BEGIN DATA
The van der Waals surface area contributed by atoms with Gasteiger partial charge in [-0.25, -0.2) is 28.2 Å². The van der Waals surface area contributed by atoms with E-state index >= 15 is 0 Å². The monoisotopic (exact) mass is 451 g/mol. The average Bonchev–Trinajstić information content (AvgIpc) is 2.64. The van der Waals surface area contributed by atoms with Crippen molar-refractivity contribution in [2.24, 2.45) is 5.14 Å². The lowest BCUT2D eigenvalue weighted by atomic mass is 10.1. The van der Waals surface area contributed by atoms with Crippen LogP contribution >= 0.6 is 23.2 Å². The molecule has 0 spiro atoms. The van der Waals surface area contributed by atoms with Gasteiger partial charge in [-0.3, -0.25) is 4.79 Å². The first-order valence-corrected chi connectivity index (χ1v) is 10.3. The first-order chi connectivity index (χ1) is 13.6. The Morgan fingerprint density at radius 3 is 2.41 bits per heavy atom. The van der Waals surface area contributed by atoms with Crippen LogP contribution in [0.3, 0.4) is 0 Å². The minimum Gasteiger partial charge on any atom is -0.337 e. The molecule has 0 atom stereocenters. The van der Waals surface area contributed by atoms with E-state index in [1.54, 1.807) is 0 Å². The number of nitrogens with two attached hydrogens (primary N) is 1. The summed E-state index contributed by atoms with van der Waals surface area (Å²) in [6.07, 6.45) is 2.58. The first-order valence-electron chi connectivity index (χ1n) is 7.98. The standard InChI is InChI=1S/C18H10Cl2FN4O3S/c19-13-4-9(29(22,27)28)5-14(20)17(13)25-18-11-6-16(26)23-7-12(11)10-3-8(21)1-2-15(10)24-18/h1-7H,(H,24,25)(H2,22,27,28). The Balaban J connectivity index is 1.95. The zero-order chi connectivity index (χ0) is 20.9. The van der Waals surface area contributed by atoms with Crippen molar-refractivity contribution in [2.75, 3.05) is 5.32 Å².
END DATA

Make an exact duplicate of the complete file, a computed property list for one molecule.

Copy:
The van der Waals surface area contributed by atoms with Gasteiger partial charge in [-0.25, -0.2) is 28.2 Å². The van der Waals surface area contributed by atoms with E-state index >= 15 is 0 Å². The monoisotopic (exact) mass is 451 g/mol. The average Bonchev–Trinajstić information content (AvgIpc) is 2.64. The van der Waals surface area contributed by atoms with Crippen molar-refractivity contribution in [2.24, 2.45) is 5.14 Å². The lowest BCUT2D eigenvalue weighted by atomic mass is 10.1. The van der Waals surface area contributed by atoms with Crippen LogP contribution >= 0.6 is 23.2 Å². The molecule has 0 spiro atoms. The van der Waals surface area contributed by atoms with Gasteiger partial charge in [-0.3, -0.25) is 4.79 Å². The first-order valence-corrected chi connectivity index (χ1v) is 10.3. The first-order chi connectivity index (χ1) is 13.6. The Morgan fingerprint density at radius 3 is 2.41 bits per heavy atom. The van der Waals surface area contributed by atoms with Crippen LogP contribution in [0.3, 0.4) is 0 Å². The minimum Gasteiger partial charge on any atom is -0.337 e. The molecule has 0 atom stereocenters. The van der Waals surface area contributed by atoms with E-state index in [1.54, 1.807) is 0 Å². The number of nitrogens with two attached hydrogens (primary N) is 1. The summed E-state index contributed by atoms with van der Waals surface area (Å²) in [6.07, 6.45) is 2.58. The first-order valence-electron chi connectivity index (χ1n) is 7.98. The standard InChI is InChI=1S/C18H10Cl2FN4O3S/c19-13-4-9(29(22,27)28)5-14(20)17(13)25-18-11-6-16(26)23-7-12(11)10-3-8(21)1-2-15(10)24-18/h1-7H,(H,24,25)(H2,22,27,28). The Balaban J connectivity index is 1.95. The zero-order chi connectivity index (χ0) is 20.9. The van der Waals surface area contributed by atoms with Crippen molar-refractivity contribution in [2.75, 3.05) is 5.32 Å².